December 4, 2022

U.S. housing construction stumbles amid unstoppable barriers

Seattle, Washington, USA A sign for a “sale” outside a residential home in the vicinity of Queen Anne. May 14, 2021

  • Housing starts to fall 7.0% in July
  • Single family starts at 4.5%; Multiple Family Dive 13.1%
  • Building permits rise 2.6%; Single Family Fall 1.7%

WASHINGTON, Aug. 18 – US housing construction fell more than expected in July, with recent quarter construction costs and housing prices continuing to dominate the housing market at the start of the third quarter.

Although the Commerce Department’s report on Wednesday showed a resilience in building permits after three consecutive monthly declines, gains were in the volatile multi-family housing segment, which could ease the severe housing shortfall that has pushed up prices.

The number of homes approved for construction but not launched last month was the third-highest on record, indicating builders’ reluctance to undertake new projects.

“There is no doubt that home building is hitting a certain period of time, and rising housing prices are leading to a record fall in consumer prices, which now feels like a good time to buy a home,” said Whitner, a senior economist at Wells Barco in Charlotte, North Carolina.

Housing start-ups were down 7.0%, adjusted last year to 1.534 million units annually. Data for June was revised from the previously reported 1.643 million units to 1.650 million units. Economists conducted by Reuters had predicted that startups would fall at a rate of 1.600 million units.

Housing structure in the Northeast, Midwest and West declined, but in the south with population increased. On an annualized basis, it increased by 2.5% in July. Single-family startups, which account for the largest share of the housing market, fell 4.5% to 1.111 million units. Multi-family segment start-ups fell 13.1% to 423,000 units.

Permits for future housing construction rose 2.6% to 1.635 million units in July. Single-family permits fell 1.7% to 1.048 million units. They are in a backward start, which suggests a moderate restoration in single-family home construction.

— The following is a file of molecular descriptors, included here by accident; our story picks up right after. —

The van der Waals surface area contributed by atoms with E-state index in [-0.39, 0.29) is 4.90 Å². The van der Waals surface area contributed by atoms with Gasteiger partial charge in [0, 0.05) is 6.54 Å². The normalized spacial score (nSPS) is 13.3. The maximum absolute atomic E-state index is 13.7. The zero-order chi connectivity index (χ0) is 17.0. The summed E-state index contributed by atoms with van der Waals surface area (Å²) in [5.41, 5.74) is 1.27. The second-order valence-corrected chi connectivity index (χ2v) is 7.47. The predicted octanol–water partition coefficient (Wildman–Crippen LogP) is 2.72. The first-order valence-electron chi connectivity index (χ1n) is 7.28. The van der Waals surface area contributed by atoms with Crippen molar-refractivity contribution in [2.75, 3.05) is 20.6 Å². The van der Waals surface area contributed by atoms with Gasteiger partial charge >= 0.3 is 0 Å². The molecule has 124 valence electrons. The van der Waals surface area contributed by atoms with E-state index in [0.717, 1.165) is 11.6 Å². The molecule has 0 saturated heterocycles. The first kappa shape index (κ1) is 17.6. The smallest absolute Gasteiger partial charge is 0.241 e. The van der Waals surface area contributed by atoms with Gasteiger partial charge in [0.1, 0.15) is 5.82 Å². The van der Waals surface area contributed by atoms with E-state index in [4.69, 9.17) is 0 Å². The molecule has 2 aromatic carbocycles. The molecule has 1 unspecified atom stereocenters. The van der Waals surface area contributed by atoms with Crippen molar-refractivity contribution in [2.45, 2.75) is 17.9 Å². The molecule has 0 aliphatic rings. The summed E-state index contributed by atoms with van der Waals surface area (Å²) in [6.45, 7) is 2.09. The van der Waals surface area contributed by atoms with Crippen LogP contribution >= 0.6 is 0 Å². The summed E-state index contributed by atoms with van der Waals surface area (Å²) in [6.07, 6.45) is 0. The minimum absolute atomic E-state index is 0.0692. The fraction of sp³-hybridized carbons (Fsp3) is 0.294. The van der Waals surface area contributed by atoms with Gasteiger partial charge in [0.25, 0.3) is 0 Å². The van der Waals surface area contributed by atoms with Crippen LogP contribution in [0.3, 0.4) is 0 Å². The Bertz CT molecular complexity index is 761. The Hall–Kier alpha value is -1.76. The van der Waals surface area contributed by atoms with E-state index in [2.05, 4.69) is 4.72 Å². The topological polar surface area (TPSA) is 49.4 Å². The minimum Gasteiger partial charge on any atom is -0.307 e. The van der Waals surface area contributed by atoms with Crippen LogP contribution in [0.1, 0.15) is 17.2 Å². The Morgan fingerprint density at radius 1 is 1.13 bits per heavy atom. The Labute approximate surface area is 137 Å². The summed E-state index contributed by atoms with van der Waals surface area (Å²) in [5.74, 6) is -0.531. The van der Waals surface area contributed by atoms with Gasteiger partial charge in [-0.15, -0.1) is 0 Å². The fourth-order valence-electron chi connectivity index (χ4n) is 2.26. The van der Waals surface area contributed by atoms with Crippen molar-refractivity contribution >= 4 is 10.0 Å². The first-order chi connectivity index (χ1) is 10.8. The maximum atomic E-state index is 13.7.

Permits for multi-family housing projects rose 11.2% to 587,000 units, reflecting a resurgence in demand for rental accommodation as the economy fully reopens.

The report follows a survey by the National Association of Homebuilders on Tuesday, which found that confidence among single-family homebuilders fell to a 13-month low in August due to higher material costs and housing prices. read more

Shares on Wall Street were mixed in volatile trading. The dollar is stable against the basket of coins. The U.S. Treasury price is low.

High house prices

Although logging has fallen from a record $ 1,711 per thousand board-feet in May in the future, building costs remain an issue. Land and labor shortages persist.

In March it struggled to build a house out of the race at a rate of 1.725 million units, the highest level since June 2006.

Housing demand increased during the COVID-19 epidemics, which migrated from cities to the suburbs and other low-density areas. Strong demand, driven by record low mortgage rates, outweighs supply.

Inventories of previously owned homes are at an all-time low, leading to double-digit growth in home prices.

But the epidemic is gradually disappearing as vaccines allow companies to call workers back to offices in city centers and schools are reopening for personal learning for the new school year.

Potential home buyers are also getting discounts on higher home prices. A report by the Mortgage Bankers Association on Wednesday showed a drop in home loan applications last week.

Resident investment shrank in the second quarter after three quarters of double-digit growth. Moderate recovery is expected in the third quarter.

Last month, building permits fell in the Northeast and South. They rose in the West and Midwest.

The outstanding number of unoccupied homes rose 2.6% to 241,000 units, the third-highest reading in the series’ history, helping to support housing.

“Some of these permitted units that have not been started will be canceled, but supply chain bottles will be settled as home builders work on the construction, and most will start when the prices of critical inputs such as wood come in,” said Ryan Sweet, senior economist at Moody’s Analytics in West Chester, Pennsylvania.

Housing completion last month rose 5.6% to 1.391 million units. Single-family home completion increased 3.6% to 954,000 units. The epidemic has extended the completion time since permission was granted for the construction of a single-family home, which economists blamed on supply restrictions.

Realtors estimate that single-family home start-up and completion rates should be in the range of 1.5 million to 1.6 million units per month to close the inventory gap.

Housing under construction rose 0.4% last month to 1.373 million units last month.

“Solid housing demand and low inventory will encourage home builders and support the start-up of housing, but higher input and labor costs will reduce performance,” said Oren Klchkin, a leading U.S. economist at the Oxford Economy in New York. “We expect housing to begin a moderate relocation in the third quarter on the back of a 2% decline last quarter.”

Report by Lucia Mudigani; Editing by Paul Simao and Andrea Richie

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